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Enhanced Tax Incentives for R&D Would Make Americans Richer

September 8, 2020

The United States continues to fall far behind comparable countries in the level of tax support it provides to spur research and development. Increasing the R&D credit would boost American’s real incomes through innovation, productivity, and competitiveness.

Virtually all nations want more innovation, and the increased income that comes with it. As a result, many nations provide tax incentives to companies for performing research and development (R&D). The U.S. federal government has two main investment tax credits (ITCs) for R&D: the Regular Credit (RC) and the Alternative Simplified Credit (ASC). Almost three-quarters of U.S. states accounting for over 80 percent of R&D performed also provide tax incentives. In addition, R&D benefits from other tax advantages, notably immediate deductibility of spending on equipment, wages, and other current expenditures along with a special low tax rate on net income derived from exports of commercialized R&D. Altogether, federal and state tax support accounts for 9.5 percent of R&D spending.

This is, however, quite low relative to tax-support levels in other countries. The United States ranks 24th out of 34 in a comparison group consisting of all Organization for Economic Cooperation and Development (OECD) member countries with a population of more than four million, plus Brazil, Russia, India, and China (BRIC). China’s R&D tax subsidy, for example, is 2.7 times more generous than the United States’. Slightly more than doubling the federal credit rates would raise the federal-state subsidy rate to 15.5 percent, which would be slightly below the median for the comparison group (excluding the United States), and still well below China.

Moreover, starting in 2022, because of provisions in the Tax Cuts and Job Creation Act of 2017, the United States is on track to be one of the few countries not to allow expensing of current R&D costs. Letting this change go ahead, and assuming state governments follow the federal lead, would reduce the subsidy rate to 2.8 percent from 9.5 percent and bring the U.S. ranking down to 32nd. In addition, eliminating the favorable tax treatment of net exports of commercialized R&D, as some have proposed, would drop the subsidy rate to 1.8 percent, while leaving the United States’ international ranking at 32nd.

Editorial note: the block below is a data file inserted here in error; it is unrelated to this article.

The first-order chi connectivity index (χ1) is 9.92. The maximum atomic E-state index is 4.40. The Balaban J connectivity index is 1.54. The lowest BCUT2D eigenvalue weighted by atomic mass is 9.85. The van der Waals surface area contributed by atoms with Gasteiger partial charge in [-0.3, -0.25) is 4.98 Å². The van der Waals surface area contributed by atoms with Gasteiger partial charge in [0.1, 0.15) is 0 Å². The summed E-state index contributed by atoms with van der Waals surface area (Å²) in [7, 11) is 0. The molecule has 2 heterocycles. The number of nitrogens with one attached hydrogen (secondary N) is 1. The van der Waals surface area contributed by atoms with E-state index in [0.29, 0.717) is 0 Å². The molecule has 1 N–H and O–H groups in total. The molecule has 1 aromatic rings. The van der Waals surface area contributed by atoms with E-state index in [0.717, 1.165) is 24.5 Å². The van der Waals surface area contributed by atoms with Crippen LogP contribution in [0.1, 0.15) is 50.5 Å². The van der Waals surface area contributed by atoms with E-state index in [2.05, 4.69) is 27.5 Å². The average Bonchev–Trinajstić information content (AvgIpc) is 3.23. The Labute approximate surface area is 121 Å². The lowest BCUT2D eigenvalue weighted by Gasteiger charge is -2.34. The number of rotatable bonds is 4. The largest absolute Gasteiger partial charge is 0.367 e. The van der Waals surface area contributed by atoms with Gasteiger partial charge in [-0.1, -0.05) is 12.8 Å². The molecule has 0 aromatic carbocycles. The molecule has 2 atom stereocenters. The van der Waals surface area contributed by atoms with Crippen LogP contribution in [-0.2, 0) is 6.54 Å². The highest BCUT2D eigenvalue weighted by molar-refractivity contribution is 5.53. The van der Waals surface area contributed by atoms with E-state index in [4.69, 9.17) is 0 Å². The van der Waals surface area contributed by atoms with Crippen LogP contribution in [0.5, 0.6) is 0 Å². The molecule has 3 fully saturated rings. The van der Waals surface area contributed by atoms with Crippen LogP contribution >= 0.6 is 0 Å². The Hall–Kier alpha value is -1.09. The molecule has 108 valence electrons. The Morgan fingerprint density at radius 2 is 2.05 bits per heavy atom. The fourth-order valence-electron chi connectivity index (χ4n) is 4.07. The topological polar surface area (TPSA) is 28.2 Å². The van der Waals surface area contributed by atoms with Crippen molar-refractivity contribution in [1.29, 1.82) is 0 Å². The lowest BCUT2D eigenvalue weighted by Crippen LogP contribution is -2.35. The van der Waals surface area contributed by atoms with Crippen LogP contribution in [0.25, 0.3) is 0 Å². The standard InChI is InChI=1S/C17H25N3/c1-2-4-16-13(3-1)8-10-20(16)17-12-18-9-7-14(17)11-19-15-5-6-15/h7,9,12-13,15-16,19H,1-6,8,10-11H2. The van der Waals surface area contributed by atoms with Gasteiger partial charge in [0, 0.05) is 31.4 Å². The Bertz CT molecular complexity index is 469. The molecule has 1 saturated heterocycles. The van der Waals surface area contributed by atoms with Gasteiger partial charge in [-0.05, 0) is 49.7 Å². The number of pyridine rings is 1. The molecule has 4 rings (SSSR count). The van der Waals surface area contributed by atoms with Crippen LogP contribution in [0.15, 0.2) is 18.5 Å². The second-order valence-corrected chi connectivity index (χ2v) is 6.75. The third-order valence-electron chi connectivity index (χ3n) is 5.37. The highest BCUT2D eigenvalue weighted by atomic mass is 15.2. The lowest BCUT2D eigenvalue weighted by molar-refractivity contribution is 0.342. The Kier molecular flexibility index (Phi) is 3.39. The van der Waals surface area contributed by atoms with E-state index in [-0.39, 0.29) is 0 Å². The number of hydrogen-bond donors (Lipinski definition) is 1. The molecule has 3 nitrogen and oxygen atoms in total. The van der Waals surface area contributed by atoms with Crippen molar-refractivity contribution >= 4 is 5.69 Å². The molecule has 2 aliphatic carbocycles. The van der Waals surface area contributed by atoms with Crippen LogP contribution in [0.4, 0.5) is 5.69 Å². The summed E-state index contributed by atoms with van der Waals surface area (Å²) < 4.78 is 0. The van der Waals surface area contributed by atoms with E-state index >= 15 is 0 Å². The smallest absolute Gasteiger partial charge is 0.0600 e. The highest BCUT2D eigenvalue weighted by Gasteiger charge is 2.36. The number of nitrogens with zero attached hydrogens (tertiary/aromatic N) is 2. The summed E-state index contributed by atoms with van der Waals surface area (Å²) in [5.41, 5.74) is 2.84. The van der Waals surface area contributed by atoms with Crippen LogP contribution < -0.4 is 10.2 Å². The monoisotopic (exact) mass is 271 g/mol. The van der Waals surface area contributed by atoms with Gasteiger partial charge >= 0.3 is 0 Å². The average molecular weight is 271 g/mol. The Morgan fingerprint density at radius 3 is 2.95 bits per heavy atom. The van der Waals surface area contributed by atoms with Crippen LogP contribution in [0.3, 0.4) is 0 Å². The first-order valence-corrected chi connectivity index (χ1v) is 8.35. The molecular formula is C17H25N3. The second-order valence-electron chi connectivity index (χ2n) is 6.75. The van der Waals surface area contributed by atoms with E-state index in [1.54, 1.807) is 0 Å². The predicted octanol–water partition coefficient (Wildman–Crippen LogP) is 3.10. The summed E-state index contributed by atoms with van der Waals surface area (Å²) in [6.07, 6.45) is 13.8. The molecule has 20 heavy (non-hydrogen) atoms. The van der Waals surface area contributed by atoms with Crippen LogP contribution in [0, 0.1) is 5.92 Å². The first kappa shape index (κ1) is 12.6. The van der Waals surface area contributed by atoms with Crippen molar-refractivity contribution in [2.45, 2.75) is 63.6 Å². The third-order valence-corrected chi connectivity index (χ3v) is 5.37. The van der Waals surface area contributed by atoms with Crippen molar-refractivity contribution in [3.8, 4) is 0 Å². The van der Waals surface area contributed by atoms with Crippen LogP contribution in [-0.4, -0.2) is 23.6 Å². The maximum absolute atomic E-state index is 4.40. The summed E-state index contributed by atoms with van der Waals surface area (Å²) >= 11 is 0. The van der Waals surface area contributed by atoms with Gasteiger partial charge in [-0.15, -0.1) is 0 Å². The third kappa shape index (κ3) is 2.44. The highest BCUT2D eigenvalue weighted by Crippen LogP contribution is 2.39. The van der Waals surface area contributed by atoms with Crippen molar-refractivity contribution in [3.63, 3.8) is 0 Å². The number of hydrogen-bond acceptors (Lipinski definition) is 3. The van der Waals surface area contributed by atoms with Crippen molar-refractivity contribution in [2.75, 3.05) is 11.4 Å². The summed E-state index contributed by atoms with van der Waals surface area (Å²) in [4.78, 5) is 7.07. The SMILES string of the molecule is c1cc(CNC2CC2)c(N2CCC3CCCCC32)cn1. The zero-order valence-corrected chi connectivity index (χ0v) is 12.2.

The international comparison, coupled with a benefit-cost analysis, suggests U.S. tax support for R&D is too low. The analysis in this paper confirms that substantial increases in U.S. tax support for R&D would improve overall economic performance, including innovation, productivity, and international competitiveness. A fiscally responsible target would be to increase the overall subsidy rate to 15.5 percent from 9.5 percent. This could be done by eliminating the 2017 repeal of the expensing of R&D costs, while slightly more than doubling the effective rates for the ASC and the RC through some combination of higher statutory rates and design changes. In addition, there is an advantage in using more than one instrument to achieve the target support level. As a result, the favorable tax treatment of foreign-derived intangible income (FDII), which indirectly supports R&D by reducing the tax rate on income from commercialized R&D products that are exported, should be expanded to cover income derived from commercialized R&D products sold domestically. Such a change would raise the R&D subsidy rate by about 2 percentage points while encouraging the retention in America of commercialization activity and the associated taxable income.

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